Previously, we have demonstrated that pathogens alter the flight behaviour of bees (Wolf et al. 2016), provided evidence for the risk of pesticide exposure in urban and rural environments (Nicholls et al. 2018), and tested the impact of neonicotinoid pesticide exposure on bumblebee learning (Piiroinen et al. 2016), and solitary bee development (Nicholls et al. 2017).
Most recently, in a project generously funded by the C B Dennis Trust, we have shown that the nutritional content of larval honeybee diets affects the scaling of metabolic rate and body mass in adult bees (Nicholls et al. 2021) using a combination of in vitro rearing techniques and flow-through respirometry. To our knowledge this is the first demonstration of the long-term impact of developmental diet quality on adult metabolism in a holometabolous insect.
- Citizen science and sustainable food production
Global food production is dependent on ecosystem services such as pollination. However, conventional farming methods are undermining these services through the degradation of soils, water pollution, greenhouse gas emission, and biodiversity losses, including widespread global pollinator declines. We are interested in understanding how we can meet growing food demands in alternative, more sustainable ways that also support biodiversity.
As members of the Sussex Sustainability Research Programme, we are currently collaborating with Dave Goulson, and researchers in the schools of Geography, SPRU and Law to understand the potential of urban and peri-urban agriculture to contribute to sustainable food production. In 2017 we established the citizen science project, Team PollinATE, and recruited and trained over 100 urban growers in Brighton & Hove to collect data on flower visitation by pollinators, crop yields and pest control methods. This work is also being replicated by our collaborators at the University of Calcutta, led by Parthib Basu. We also conducted a series of workshops with growers to collect qualitative data on attitudes towards food growing and pesticide use, and worked with these growers to co-create a second citizen science project called ‘Super Strawberries’, led by PhD student Janine Griffiths-Lee and based on a question devised by the growers themselves regarding the benefits of companion planting (Griffiths-Lee, Nicholls & Goulson 2020). If you are interested in using any of these methods or citizen science resources then you can access them here or get in touch with us.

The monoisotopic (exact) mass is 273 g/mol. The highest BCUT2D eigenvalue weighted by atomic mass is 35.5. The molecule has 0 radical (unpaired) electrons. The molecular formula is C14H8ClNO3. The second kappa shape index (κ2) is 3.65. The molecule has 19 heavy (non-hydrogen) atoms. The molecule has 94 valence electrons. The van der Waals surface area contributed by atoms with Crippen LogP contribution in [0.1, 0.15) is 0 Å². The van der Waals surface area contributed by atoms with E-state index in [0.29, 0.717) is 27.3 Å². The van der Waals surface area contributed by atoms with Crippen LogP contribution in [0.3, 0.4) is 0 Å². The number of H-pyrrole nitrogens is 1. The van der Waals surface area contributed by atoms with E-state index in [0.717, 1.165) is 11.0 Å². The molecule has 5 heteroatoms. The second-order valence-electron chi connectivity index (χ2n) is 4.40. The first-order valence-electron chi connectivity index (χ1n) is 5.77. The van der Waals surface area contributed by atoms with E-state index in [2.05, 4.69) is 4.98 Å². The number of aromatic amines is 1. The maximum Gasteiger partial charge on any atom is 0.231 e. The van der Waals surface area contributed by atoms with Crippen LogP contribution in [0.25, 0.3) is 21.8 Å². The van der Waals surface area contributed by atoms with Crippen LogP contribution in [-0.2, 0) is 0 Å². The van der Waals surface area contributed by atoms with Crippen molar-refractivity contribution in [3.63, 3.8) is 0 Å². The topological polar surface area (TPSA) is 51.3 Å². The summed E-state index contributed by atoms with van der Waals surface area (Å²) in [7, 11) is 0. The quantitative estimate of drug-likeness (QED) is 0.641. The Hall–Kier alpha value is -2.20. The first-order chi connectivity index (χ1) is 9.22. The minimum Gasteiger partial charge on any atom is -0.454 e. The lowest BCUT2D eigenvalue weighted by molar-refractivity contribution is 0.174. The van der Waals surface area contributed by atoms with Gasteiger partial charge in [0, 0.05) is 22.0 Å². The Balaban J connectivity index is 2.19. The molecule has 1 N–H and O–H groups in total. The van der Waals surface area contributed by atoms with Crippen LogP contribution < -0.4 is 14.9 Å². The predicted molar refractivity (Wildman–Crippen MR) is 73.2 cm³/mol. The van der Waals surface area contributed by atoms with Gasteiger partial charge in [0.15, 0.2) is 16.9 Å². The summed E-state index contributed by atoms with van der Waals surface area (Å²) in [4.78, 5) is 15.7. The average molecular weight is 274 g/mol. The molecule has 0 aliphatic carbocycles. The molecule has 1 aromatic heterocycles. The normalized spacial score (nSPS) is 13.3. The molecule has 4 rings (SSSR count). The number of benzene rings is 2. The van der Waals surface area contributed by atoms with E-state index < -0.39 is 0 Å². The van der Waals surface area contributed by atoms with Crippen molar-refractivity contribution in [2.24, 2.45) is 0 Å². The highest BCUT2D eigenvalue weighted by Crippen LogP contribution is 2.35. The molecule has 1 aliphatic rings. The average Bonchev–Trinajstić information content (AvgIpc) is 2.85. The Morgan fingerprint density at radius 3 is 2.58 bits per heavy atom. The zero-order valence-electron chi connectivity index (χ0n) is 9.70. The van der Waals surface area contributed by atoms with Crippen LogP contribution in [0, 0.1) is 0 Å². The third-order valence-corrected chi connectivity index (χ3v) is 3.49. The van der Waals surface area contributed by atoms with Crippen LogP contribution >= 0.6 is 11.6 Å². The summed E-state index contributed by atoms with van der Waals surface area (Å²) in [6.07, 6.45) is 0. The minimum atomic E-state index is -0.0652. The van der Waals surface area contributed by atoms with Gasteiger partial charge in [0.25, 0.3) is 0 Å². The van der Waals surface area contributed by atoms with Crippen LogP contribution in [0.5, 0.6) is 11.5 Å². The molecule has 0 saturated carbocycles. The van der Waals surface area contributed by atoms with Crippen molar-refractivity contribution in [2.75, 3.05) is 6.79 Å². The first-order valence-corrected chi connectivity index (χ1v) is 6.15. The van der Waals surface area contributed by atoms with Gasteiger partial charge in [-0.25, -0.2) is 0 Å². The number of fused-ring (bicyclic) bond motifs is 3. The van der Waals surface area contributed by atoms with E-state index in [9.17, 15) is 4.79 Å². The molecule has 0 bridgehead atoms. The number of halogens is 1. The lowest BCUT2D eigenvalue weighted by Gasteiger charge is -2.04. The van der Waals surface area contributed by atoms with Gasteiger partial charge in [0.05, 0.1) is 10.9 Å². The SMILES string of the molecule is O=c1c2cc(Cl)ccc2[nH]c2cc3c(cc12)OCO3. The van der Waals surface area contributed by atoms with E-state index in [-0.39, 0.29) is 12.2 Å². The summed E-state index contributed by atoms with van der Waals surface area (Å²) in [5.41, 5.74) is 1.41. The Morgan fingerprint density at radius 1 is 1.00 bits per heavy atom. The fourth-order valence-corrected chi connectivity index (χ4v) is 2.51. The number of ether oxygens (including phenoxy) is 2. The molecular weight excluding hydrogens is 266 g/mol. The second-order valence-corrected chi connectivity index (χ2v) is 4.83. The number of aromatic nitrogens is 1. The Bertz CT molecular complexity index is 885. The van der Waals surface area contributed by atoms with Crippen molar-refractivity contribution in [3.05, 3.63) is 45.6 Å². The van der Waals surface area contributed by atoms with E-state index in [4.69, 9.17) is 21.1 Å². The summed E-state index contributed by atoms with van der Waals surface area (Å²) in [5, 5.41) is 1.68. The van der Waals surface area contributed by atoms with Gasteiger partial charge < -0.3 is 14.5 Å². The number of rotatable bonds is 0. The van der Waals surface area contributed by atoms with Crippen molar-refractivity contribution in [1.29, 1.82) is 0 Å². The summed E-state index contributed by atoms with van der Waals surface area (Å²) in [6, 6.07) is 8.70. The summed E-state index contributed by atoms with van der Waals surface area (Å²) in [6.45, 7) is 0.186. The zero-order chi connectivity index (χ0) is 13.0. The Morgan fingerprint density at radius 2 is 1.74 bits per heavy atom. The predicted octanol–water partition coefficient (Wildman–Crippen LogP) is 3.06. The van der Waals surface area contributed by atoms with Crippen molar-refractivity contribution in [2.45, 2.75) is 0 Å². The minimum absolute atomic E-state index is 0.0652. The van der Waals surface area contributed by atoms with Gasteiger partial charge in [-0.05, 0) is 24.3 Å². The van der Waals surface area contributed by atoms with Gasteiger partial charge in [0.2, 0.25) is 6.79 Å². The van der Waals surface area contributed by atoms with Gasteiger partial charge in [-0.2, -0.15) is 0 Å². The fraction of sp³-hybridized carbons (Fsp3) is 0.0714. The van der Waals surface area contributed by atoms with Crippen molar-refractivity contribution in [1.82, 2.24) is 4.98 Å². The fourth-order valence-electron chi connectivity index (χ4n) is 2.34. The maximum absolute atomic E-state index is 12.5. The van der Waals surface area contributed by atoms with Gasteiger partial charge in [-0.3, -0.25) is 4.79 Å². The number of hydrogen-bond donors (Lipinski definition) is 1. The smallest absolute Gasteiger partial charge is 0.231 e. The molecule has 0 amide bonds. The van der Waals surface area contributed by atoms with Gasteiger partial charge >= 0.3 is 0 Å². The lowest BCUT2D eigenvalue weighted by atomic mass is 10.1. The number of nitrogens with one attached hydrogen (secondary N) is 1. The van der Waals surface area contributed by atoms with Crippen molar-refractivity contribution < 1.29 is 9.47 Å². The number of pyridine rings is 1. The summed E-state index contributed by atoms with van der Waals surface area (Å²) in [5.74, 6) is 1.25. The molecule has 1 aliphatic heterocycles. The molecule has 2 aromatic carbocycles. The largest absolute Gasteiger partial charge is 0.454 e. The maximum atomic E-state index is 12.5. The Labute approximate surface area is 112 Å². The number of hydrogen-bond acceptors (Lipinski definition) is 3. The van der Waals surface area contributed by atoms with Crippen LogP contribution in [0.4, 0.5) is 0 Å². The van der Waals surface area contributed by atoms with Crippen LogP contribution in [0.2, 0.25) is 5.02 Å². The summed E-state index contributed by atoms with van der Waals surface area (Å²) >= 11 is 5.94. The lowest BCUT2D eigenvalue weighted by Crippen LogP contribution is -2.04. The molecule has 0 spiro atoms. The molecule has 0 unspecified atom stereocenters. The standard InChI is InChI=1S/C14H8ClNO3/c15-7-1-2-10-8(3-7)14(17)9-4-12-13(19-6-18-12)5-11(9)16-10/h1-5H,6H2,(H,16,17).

In a recent review, we used the 17 sustainable development goals (SDGs) as a framework to assess the potential of urban farming to contribute to sustainable food production (Nicholls et al. 2020). We conclude that food grown on small-scale areas in and near cities is making a significant contribution to feeding the world and that this type of agriculture is likely to be relatively favourable for some ecosystem services, such as supporting healthy soils. However we acknowledge that major knowledge gaps remain, for example with regard to productivity, economic and employment impacts, pesticide use and the implications for biodiversity.